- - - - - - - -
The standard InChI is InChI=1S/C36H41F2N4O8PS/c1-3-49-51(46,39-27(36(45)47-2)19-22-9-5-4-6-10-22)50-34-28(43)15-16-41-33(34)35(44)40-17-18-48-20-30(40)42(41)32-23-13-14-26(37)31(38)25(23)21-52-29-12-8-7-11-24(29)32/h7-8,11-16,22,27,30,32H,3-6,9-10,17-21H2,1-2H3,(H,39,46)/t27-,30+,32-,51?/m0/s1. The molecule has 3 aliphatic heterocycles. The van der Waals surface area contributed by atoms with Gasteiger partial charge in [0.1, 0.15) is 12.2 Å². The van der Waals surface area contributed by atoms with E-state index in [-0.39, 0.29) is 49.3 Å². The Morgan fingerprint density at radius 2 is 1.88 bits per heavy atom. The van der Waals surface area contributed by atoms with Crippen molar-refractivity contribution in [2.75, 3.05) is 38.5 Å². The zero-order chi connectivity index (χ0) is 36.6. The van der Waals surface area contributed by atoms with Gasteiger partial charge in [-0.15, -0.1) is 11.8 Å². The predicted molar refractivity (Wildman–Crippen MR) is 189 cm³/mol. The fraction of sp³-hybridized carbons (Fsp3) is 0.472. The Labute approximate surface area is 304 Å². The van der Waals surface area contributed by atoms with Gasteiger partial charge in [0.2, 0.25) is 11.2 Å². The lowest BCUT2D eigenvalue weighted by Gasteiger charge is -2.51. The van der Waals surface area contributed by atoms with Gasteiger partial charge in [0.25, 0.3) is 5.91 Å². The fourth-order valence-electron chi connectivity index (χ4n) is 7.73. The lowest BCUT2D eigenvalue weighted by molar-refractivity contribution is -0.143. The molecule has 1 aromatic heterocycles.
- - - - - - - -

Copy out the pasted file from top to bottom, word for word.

The standard InChI is InChI=1S/C36H41F2N4O8PS/c1-3-49-51(46,39-27(36(45)47-2)19-22-9-5-4-6-10-22)50-34-28(43)15-16-41-33(34)35(44)40-17-18-48-20-30(40)42(41)32-23-13-14-26(37)31(38)25(23)21-52-29-12-8-7-11-24(29)32/h7-8,11-16,22,27,30,32H,3-6,9-10,17-21H2,1-2H3,(H,39,46)/t27-,30+,32-,51?/m0/s1. The molecule has 3 aliphatic heterocycles. The van der Waals surface area contributed by atoms with Gasteiger partial charge in [0.1, 0.15) is 12.2 Å². The van der Waals surface area contributed by atoms with E-state index in [-0.39, 0.29) is 49.3 Å². The Morgan fingerprint density at radius 2 is 1.88 bits per heavy atom. The van der Waals surface area contributed by atoms with Crippen molar-refractivity contribution in [2.75, 3.05) is 38.5 Å². The zero-order chi connectivity index (χ0) is 36.6. The van der Waals surface area contributed by atoms with Gasteiger partial charge in [-0.15, -0.1) is 11.8 Å². The predicted molar refractivity (Wildman–Crippen MR) is 189 cm³/mol. The fraction of sp³-hybridized carbons (Fsp3) is 0.472. The Labute approximate surface area is 304 Å². The van der Waals surface area contributed by atoms with Gasteiger partial charge in [0.2, 0.25) is 11.2 Å². The lowest BCUT2D eigenvalue weighted by Gasteiger charge is -2.51. The van der Waals surface area contributed by atoms with Gasteiger partial charge in [0.25, 0.3) is 5.91 Å². The fourth-order valence-electron chi connectivity index (χ4n) is 7.73. The lowest BCUT2D eigenvalue weighted by molar-refractivity contribution is -0.143. The molecule has 1 aromatic heterocycles.